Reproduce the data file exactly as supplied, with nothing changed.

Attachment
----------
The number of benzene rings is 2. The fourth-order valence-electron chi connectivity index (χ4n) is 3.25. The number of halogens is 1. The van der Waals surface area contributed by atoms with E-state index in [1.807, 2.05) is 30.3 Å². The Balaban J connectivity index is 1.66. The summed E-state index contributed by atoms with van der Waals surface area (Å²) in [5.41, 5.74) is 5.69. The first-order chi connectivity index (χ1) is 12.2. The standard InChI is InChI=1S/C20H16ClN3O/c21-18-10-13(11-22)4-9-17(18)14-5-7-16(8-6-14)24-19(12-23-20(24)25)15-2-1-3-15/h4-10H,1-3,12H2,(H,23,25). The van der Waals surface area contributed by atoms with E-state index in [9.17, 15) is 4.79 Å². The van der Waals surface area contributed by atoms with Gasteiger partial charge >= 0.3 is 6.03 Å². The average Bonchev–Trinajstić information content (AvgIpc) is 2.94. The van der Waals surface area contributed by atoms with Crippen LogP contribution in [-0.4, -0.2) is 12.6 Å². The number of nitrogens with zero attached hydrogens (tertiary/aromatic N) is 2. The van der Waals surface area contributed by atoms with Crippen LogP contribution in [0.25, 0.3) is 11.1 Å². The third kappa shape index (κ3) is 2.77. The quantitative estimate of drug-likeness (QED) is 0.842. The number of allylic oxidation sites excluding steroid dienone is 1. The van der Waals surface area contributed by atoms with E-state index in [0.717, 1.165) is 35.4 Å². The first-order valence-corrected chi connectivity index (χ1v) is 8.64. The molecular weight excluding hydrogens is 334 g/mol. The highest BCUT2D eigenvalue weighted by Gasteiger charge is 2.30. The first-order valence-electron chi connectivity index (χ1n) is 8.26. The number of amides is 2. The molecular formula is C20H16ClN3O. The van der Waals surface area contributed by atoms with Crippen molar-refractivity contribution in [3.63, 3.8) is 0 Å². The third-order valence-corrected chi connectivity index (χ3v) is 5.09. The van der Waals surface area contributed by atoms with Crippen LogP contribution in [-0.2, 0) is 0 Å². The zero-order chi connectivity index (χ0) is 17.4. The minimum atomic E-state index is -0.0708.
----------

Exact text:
The number of benzene rings is 2. The fourth-order valence-electron chi connectivity index (χ4n) is 3.25. The number of halogens is 1. The van der Waals surface area contributed by atoms with E-state index in [1.807, 2.05) is 30.3 Å². The Balaban J connectivity index is 1.66. The summed E-state index contributed by atoms with van der Waals surface area (Å²) in [5.41, 5.74) is 5.69. The first-order chi connectivity index (χ1) is 12.2. The standard InChI is InChI=1S/C20H16ClN3O/c21-18-10-13(11-22)4-9-17(18)14-5-7-16(8-6-14)24-19(12-23-20(24)25)15-2-1-3-15/h4-10H,1-3,12H2,(H,23,25). The van der Waals surface area contributed by atoms with E-state index in [9.17, 15) is 4.79 Å². The van der Waals surface area contributed by atoms with Gasteiger partial charge >= 0.3 is 6.03 Å². The average Bonchev–Trinajstić information content (AvgIpc) is 2.94. The van der Waals surface area contributed by atoms with Crippen LogP contribution in [-0.4, -0.2) is 12.6 Å². The number of nitrogens with zero attached hydrogens (tertiary/aromatic N) is 2. The van der Waals surface area contributed by atoms with Crippen LogP contribution in [0.25, 0.3) is 11.1 Å². The third kappa shape index (κ3) is 2.77. The quantitative estimate of drug-likeness (QED) is 0.842. The number of allylic oxidation sites excluding steroid dienone is 1. The van der Waals surface area contributed by atoms with E-state index in [0.717, 1.165) is 35.4 Å². The first-order valence-corrected chi connectivity index (χ1v) is 8.64. The molecular weight excluding hydrogens is 334 g/mol. The highest BCUT2D eigenvalue weighted by Gasteiger charge is 2.30. The first-order valence-electron chi connectivity index (χ1n) is 8.26. The number of amides is 2. The molecular formula is C20H16ClN3O. The van der Waals surface area contributed by atoms with Crippen molar-refractivity contribution in [3.63, 3.8) is 0 Å². The third-order valence-corrected chi connectivity index (χ3v) is 5.09. The van der Waals surface area contributed by atoms with Crippen LogP contribution in [-0.2, 0) is 0 Å². The zero-order chi connectivity index (χ0) is 17.4. The minimum atomic E-state index is -0.0708.